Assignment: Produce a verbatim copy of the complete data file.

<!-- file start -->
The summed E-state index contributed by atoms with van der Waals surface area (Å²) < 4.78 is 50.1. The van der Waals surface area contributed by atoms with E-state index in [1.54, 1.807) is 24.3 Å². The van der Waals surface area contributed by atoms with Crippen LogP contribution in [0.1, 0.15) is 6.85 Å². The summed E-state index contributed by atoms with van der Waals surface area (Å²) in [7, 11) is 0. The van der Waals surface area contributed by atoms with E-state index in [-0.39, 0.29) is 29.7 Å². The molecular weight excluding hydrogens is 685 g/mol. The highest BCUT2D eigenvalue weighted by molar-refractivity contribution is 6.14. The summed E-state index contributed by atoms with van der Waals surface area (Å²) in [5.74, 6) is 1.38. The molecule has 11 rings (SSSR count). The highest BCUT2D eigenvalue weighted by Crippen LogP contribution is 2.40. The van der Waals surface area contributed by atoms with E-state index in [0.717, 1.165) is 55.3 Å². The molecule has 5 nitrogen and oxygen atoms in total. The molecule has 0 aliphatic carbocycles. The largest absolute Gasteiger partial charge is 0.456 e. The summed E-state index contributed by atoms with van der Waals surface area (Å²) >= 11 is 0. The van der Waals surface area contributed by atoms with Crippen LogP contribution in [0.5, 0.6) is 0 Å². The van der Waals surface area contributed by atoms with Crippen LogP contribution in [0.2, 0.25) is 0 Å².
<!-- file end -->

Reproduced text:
The summed E-state index contributed by atoms with van der Waals surface area (Å²) < 4.78 is 50.1. The van der Waals surface area contributed by atoms with E-state index in [1.54, 1.807) is 24.3 Å². The van der Waals surface area contributed by atoms with Crippen LogP contribution in [0.1, 0.15) is 6.85 Å². The summed E-state index contributed by atoms with van der Waals surface area (Å²) in [7, 11) is 0. The van der Waals surface area contributed by atoms with E-state index in [-0.39, 0.29) is 29.7 Å². The molecular weight excluding hydrogens is 685 g/mol. The highest BCUT2D eigenvalue weighted by molar-refractivity contribution is 6.14. The summed E-state index contributed by atoms with van der Waals surface area (Å²) in [5.74, 6) is 1.38. The molecule has 11 rings (SSSR count). The highest BCUT2D eigenvalue weighted by Crippen LogP contribution is 2.40. The van der Waals surface area contributed by atoms with E-state index in [0.717, 1.165) is 55.3 Å². The molecule has 5 nitrogen and oxygen atoms in total. The molecule has 0 aliphatic carbocycles. The largest absolute Gasteiger partial charge is 0.456 e. The summed E-state index contributed by atoms with van der Waals surface area (Å²) >= 11 is 0. The van der Waals surface area contributed by atoms with Crippen LogP contribution in [0.5, 0.6) is 0 Å². The van der Waals surface area contributed by atoms with Crippen LogP contribution in [0.2, 0.25) is 0 Å².